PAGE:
There have been a number of really interesting characters who have played for the Green Bay Packers in the over 100 years that the team has been in existence, but maybe the most fascinating was Johnny “Blood” McNally.
I know I heard about the exploits of McNally often from my grandpa and my dad while I was a young lad. I grew up in the 1960s and was enthralled by the Vince Lombardi Packers, which won five NFL titles in seven years. Bart Starr was one of my heroes and I grew up collecting the football cards and bottle caps of players like Jim Taylor, Jerry Kramer, Ray Nitschke, Willie Davis and Herb Adderley, as well as going to some of their games. But my grandpa and dad made sure I knew about the Packers who played under Curly Lambeau, who also won six NFL titles, which included players like McNally, Don Hutson, Arnie Herber and Clark Hinkle.
McNally was born in New Richmond, Wisconsin in 1903. His father owned some newspapers, as well as some flour mills, so McNally lived better than most in the early 20th century.
After graduating from New Richmond High School, McNally became a bit of a nomad in college, as he went to River Falls State Normal School, St. John’s (Minnesota) and Notre Dame. That bit of traveling became a precursor to what McNally would do once he joined the NFL.
At St. John’s, McNally was a star in both football and baseball, plus was an excellent debater and acted in a number of theatrical plays, in which he often had the lead role.
In 1925, McNally had a job as a stereotyper for the Minneapolis Tribune (owned by a family member). That was when he and his buddy Ralph Hanson, tried out with the East 26th Street Liberties, a semiprofessional football team. Because he still had a year of college football eligibility left, McNally decided to not use his given name in playing for the team.
While McNally and Hanson were headed to a practice with the Liberties on a motorcycle, they passed a theater which was showing a film entitled Blood and Sand starring Rudolph Valentino. It was then when McNally said to his buddy Hanson, “That’s it! I’ll be Blood, you be Sand.” The legend of Johnny Blood was born at that moment.
Shortly thereafter, McNally played with the Milwaukee Badgers in the NFL, playing in six games and starting five. In 1926, McNally went to play for the Duluth Eskimos, which was led by the legendary Ernie Nevers. Unfortunately, the Eskimos folded after the 1927 season and in 1928, McNally went to play for the Pottsville Maroons.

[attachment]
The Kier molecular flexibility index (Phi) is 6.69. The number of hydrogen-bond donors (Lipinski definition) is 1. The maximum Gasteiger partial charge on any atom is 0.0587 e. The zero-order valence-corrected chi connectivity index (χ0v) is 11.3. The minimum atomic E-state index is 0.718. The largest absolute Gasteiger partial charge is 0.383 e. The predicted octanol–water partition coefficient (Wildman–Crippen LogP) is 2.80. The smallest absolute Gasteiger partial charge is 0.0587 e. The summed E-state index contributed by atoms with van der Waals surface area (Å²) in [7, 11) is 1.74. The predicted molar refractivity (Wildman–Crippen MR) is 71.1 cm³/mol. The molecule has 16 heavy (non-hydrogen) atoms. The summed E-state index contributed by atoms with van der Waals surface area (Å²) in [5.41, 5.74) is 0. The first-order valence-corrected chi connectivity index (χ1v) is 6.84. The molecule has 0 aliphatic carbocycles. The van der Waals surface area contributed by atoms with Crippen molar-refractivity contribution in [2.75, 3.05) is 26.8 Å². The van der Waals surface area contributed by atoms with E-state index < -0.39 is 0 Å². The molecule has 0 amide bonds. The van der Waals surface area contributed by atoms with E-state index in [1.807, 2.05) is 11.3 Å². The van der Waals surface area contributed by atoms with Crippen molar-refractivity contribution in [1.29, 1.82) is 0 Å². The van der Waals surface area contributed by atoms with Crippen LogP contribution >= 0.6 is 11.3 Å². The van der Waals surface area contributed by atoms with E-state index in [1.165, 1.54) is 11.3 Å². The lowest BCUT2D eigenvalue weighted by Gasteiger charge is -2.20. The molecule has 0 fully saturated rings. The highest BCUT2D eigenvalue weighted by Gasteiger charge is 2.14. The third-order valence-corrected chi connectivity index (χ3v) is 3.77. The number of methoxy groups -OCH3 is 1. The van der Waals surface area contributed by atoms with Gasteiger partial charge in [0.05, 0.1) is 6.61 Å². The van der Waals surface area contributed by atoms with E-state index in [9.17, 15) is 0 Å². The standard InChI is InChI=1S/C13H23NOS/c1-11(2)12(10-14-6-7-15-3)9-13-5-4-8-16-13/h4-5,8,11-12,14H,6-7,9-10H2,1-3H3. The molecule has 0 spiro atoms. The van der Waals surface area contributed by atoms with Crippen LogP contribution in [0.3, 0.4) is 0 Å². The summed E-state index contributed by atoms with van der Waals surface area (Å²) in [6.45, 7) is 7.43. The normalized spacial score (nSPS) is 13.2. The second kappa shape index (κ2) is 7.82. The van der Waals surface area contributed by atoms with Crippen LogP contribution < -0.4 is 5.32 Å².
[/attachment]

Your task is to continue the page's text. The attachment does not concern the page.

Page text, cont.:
But it was in 1929, when Lambeau was able to acquire McNally for his Packers, that the name Johnny Blood really became legend. McNally was part of a team that won three straight NFL titles from 1929 through 1931.
McNally was a multi-talented player, as he could throw, run and catch. He was one of the NFL’s first big-play threats. In 1931, when the forward pass was hardly used in the NFL (nor statistics officially counted), McNally caught 10 touchdown passes. That was a record that would stand for 10 years until Hutson tied that mark in 1941 and then broke it in 1942.
Before Hutson arrived, the Packers had a great one-two combination in the passing game when they threw to McNally and Lavvie Dilweg.
But as good as he was on the field, his actions off the field were also somewhat legendary. Let’s just say that McNally like to throw back the alcohol. One time, during contract negotiations, Lambeau offered McNally $110 a game if he stopped drinking after Tuesday each week. McNally countered, “Make it Wednesday and I’ll take an even hundred.”
Lambeau eventually had enough and traded McNally to the the NFL Pittsburgh Pirates in 1934. McNally came back to the Packers in 1935 and in 1936, the Packers won another NFL championship. But in 1937, McNally was traded back to Pittsburgh where he was a player-coach the last two years he played in the NFL. Because of all of his travels in the NFL, McNally was also nicknamed “The Vagabond Halfback” when he played.
When he retired from football in 1939, McNally held NFL career records for most seasons played (15) in the league, 37 touchdowns scored (only those after 1932 were officially counted), and 224 points scored (only post-1932). We know McNally had 10 touchdown receptions in 1931 alone, so who knows how the stat total would look today for Johnny Blood had statistics from 1925 through 1931 had been counted. The exploits of McNally put him on the NFL All-1930s team for the decade in which his stats were actually counted.
As it was, in 1963, when the Pro Football Hall of Fame was founded, McNally was part of the 17-member inaugural class, which also included Lambeau, Hutson and Cal Hubbard of the Packers.
McNally’s wild nights off the field have probably only been somewhat duplicated by the likes of Paul Hornung and Max McGee when they played with the Packers. The role of George Clooney’s character (Dodge Connolly) in the film Leatherheads in 2008 was partly based on McNally.
Bottom line, Johnny “Blood” McNally was definitely one of a kind, both on and off the football field!